The Firing Line continues!

I honestly thought we were done for the year; it seemed that every potential Dead Coach Walking had finally been put out of his misery once Marc Iavaroni got run in Memphis. But apparently not; Terry Porter is reported to be going gently into that good night (he’ll probably be gone by the time you read this). The cause? Underachievement and the dislike of the players. The whole thing started off badly; Porter is a more defensive minded guy who was brought in to replace Mike D’Antoni, who everyone knows is Mr. Offense. Steve Nash hasn’t taken too well to the change in philosophy, and there are others (Stoudemire, Leandro Barbosa, and the since traded Boris Diaw and Raja Bell) who weren’t big fans either. When you have bad feelings like that, the only cure in winning, and the Suns haven’t won enough. I figured they’d be a sure playoff team this season, but right now they’d be out. Their roster is still too good on paper for that to be the end result, so someone has to go. I don’t think this will help in the long run; the Suns have been pretty healthy all season long and are trailing teams that haven’t been. One would think that once Utah and New Orleans are able to field their full teams again this race will be over. Houston, despite going through it’s customary injury ridden campaign, has managed to stay afloat and Dallas has gotten better as of late; somebody has to go through a prolonged absence of major players to fall far enough for the Suns to catch them. And if the seemingly inevitable Stoudemire trade happens but brings in garbage, then you Suns fans can start counting those ping pong balls.

All Star Weekend Musings

I DVR’ed the game but may not watch it; I already saw the final score so I know it wasn’t close. I’ve watched some of the other stuff; the celebrity game sounds a lot better in theory than it plays out in real life. Globetrotters in the game? Good. Celebrities who can actually play, like T.O.? Good. Dominique Wilkins bombing away like it’s 1988? Not so good. At least not at three in the morning when I watched it. The rookie-sophomore is a more of a defense-free affair than the All-Star game; I saw more matador defense there than I’ve ever seen in the All-Star game. Guys literally were just standing and watching while people blew them for layups. It was like watching a Knicks game for crying out loud. All that being said, it’s clear now that Kevin Durant is the real deal; he actually played with some attitude in that game and dropped 46. If they luck out in the lottery and get Blake Griffin, watch out for Oklahoma City next season. I always like the shootout and the three point contests, I have to watch the HORSE contest before I can fairly judge it. And the Slam Dunk contest was pretty good as well; the keys to that are getting people who fans care about to participate and who actually care enough about it to be creative. We got that this year, so it was good.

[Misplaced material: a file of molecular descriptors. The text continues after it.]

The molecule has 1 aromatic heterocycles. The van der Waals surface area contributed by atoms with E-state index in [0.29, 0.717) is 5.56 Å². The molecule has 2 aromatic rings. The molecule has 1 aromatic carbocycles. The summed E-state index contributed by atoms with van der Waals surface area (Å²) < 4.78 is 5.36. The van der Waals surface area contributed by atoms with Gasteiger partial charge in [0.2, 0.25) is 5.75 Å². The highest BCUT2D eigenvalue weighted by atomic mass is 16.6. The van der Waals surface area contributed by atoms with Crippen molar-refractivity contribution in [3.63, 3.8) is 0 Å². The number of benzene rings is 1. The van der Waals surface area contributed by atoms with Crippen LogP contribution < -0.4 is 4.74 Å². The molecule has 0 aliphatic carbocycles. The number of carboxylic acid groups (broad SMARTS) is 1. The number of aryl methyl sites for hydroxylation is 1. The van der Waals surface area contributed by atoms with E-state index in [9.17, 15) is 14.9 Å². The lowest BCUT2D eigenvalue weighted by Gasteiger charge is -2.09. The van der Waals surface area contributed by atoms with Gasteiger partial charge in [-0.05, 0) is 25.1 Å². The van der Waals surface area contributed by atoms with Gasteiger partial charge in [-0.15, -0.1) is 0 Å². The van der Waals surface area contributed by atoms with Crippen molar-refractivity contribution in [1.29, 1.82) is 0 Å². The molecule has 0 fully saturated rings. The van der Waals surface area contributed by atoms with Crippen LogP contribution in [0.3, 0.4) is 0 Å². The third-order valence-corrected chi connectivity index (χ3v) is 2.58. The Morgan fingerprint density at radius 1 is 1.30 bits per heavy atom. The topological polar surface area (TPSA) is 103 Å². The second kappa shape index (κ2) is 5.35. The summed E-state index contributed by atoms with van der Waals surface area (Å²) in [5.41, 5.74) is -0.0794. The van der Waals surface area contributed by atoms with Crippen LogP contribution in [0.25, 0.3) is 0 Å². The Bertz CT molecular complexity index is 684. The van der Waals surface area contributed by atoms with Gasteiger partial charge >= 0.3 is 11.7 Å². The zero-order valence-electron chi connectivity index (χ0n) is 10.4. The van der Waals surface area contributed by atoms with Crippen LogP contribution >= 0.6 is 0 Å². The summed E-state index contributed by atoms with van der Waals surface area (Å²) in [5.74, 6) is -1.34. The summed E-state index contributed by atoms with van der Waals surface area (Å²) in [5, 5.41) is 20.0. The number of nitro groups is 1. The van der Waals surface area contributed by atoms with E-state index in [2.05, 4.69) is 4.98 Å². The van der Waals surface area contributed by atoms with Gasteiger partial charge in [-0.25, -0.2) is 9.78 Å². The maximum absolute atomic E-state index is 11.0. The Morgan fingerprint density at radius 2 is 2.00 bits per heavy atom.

There were two other noteworthy things; the Allen Iverson haircut and the Shaquille O’Neal send off. This really looks like we’re nearing the end of an era for both those guys. Iverson is having his worst season statistically since his rookie season, and Shaq may miss the playoffs for the first time since his rookie year. These two guys have been more meaningful figures over the past twelve years than anyone else in the league. O”Neal has been the larger than life figure, the one guy who affected more games by his mere presence on the court than anyone else in recent memory save Magic Johnson. No one since Wilt altered game plans as much simply by virtue of being there; Jordan was an unstoppable force of will but physically he wasn’t much different than a lot of other players. You switch his personality for Clyde Drexler’s and Bulls don’t win six titles. But O’Neal, even at an advanced age and nowhere near what he once was, is still effective enough to earn a legitimate All Star selection. Iverson, has been the opposite. Few men his size have been as effective; Isaiah Thomas, Tiny Archibald, and that’s about it really. The guy won scoring titles, the league MVP, and carried his team to the Finals at all of 6 feet tall (if that) during an era dominated by Shaq and an entire legion of swingmen with half a foot of height over AI. Yes, it went downhill (in terms of wins and losses, not his overall game) after that MVP and Finals appearance but that was largely because his team’s front offices no longer surrounded with the type of players he needed in order to thrive. For over a decade he’s been the ultimate symbol of defiance on a basketball court, for good and ill. And now he’s cut his hair, one of the symbols of his defiance, basically showing that he’s rounding third and heading home in his career, and is a grown man now. No matter what you thought of him, you have to admire his will on the court to succeed against all odds.

OK, that’s it Part I. Be on the lookout for Part II soon.


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Rob Bonnette